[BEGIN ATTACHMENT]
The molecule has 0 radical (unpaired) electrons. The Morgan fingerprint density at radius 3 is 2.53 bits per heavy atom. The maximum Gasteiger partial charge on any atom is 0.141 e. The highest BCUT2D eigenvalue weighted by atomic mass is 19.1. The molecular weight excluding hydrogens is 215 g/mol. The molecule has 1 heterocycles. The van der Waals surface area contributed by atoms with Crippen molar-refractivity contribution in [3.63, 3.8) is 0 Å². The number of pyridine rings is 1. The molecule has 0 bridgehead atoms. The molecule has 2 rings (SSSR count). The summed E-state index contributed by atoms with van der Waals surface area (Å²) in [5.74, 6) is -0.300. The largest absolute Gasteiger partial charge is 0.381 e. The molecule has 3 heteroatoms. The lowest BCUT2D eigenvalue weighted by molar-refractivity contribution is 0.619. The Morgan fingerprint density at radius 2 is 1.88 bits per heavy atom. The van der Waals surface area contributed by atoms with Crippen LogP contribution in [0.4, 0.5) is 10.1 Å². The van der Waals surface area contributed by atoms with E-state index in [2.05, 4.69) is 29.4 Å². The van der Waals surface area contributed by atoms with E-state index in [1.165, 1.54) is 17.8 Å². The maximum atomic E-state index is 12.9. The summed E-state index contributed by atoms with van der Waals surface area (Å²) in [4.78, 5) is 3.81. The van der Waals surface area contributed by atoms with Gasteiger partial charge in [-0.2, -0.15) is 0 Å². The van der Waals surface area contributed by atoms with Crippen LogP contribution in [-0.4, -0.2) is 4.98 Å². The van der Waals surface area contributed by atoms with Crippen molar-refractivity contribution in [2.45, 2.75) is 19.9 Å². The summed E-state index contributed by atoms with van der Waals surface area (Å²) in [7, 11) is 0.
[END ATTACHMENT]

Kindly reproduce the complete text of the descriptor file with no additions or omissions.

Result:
The molecule has 0 radical (unpaired) electrons. The Morgan fingerprint density at radius 3 is 2.53 bits per heavy atom. The maximum Gasteiger partial charge on any atom is 0.141 e. The highest BCUT2D eigenvalue weighted by atomic mass is 19.1. The molecular weight excluding hydrogens is 215 g/mol. The molecule has 1 heterocycles. The van der Waals surface area contributed by atoms with Crippen molar-refractivity contribution in [3.63, 3.8) is 0 Å². The number of pyridine rings is 1. The molecule has 0 bridgehead atoms. The molecule has 2 rings (SSSR count). The summed E-state index contributed by atoms with van der Waals surface area (Å²) in [5.74, 6) is -0.300. The largest absolute Gasteiger partial charge is 0.381 e. The molecule has 3 heteroatoms. The lowest BCUT2D eigenvalue weighted by molar-refractivity contribution is 0.619. The Morgan fingerprint density at radius 2 is 1.88 bits per heavy atom. The van der Waals surface area contributed by atoms with Crippen LogP contribution in [0.4, 0.5) is 10.1 Å². The van der Waals surface area contributed by atoms with E-state index in [2.05, 4.69) is 29.4 Å². The van der Waals surface area contributed by atoms with E-state index in [1.165, 1.54) is 17.8 Å². The maximum atomic E-state index is 12.9. The summed E-state index contributed by atoms with van der Waals surface area (Å²) in [4.78, 5) is 3.81. The van der Waals surface area contributed by atoms with Gasteiger partial charge in [-0.2, -0.15) is 0 Å². The van der Waals surface area contributed by atoms with Crippen LogP contribution in [-0.4, -0.2) is 4.98 Å². The van der Waals surface area contributed by atoms with Crippen molar-refractivity contribution in [2.45, 2.75) is 19.9 Å². The summed E-state index contributed by atoms with van der Waals surface area (Å²) in [7, 11) is 0.